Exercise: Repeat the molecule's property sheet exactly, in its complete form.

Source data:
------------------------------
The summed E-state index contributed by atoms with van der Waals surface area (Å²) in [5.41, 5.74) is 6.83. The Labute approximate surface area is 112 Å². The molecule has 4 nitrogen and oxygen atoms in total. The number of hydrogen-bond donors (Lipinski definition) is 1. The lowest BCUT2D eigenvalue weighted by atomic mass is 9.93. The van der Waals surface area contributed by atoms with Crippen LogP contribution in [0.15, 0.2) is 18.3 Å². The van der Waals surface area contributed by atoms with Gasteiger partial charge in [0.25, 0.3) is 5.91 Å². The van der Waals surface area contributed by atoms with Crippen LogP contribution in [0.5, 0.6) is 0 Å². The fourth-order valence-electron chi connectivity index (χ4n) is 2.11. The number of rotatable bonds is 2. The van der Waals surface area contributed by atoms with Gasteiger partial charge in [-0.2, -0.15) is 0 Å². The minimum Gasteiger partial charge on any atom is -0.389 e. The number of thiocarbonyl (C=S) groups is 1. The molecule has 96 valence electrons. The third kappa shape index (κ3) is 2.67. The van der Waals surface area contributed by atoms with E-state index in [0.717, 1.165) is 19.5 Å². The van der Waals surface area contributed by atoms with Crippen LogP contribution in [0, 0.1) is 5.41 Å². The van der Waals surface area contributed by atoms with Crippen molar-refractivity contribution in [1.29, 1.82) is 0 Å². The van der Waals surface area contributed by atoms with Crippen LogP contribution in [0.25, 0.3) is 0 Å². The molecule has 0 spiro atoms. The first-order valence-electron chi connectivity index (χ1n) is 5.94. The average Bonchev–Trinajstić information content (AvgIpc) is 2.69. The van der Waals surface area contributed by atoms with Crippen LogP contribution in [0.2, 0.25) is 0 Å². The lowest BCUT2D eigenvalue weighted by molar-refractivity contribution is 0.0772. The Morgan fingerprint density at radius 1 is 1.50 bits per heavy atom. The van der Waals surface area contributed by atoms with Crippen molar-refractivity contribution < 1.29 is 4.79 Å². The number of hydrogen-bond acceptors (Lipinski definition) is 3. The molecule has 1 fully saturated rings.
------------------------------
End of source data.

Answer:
The summed E-state index contributed by atoms with van der Waals surface area (Å²) in [5.41, 5.74) is 6.83. The Labute approximate surface area is 112 Å². The molecule has 4 nitrogen and oxygen atoms in total. The number of hydrogen-bond donors (Lipinski definition) is 1. The lowest BCUT2D eigenvalue weighted by atomic mass is 9.93. The van der Waals surface area contributed by atoms with Crippen LogP contribution in [0.15, 0.2) is 18.3 Å². The van der Waals surface area contributed by atoms with Gasteiger partial charge in [0.25, 0.3) is 5.91 Å². The van der Waals surface area contributed by atoms with Crippen LogP contribution in [0.5, 0.6) is 0 Å². The fourth-order valence-electron chi connectivity index (χ4n) is 2.11. The number of rotatable bonds is 2. The van der Waals surface area contributed by atoms with Gasteiger partial charge in [-0.2, -0.15) is 0 Å². The minimum Gasteiger partial charge on any atom is -0.389 e. The number of thiocarbonyl (C=S) groups is 1. The molecule has 96 valence electrons. The third kappa shape index (κ3) is 2.67. The van der Waals surface area contributed by atoms with E-state index in [0.717, 1.165) is 19.5 Å². The van der Waals surface area contributed by atoms with Crippen LogP contribution in [0, 0.1) is 5.41 Å². The van der Waals surface area contributed by atoms with Crippen molar-refractivity contribution in [1.29, 1.82) is 0 Å². The van der Waals surface area contributed by atoms with Crippen LogP contribution in [0.25, 0.3) is 0 Å². The molecule has 0 spiro atoms. The first-order valence-electron chi connectivity index (χ1n) is 5.94. The average Bonchev–Trinajstić information content (AvgIpc) is 2.69. The van der Waals surface area contributed by atoms with Crippen LogP contribution in [0.2, 0.25) is 0 Å². The lowest BCUT2D eigenvalue weighted by molar-refractivity contribution is 0.0772. The Morgan fingerprint density at radius 1 is 1.50 bits per heavy atom. The van der Waals surface area contributed by atoms with Crippen molar-refractivity contribution < 1.29 is 4.79 Å². The number of hydrogen-bond acceptors (Lipinski definition) is 3. The molecule has 1 fully saturated rings.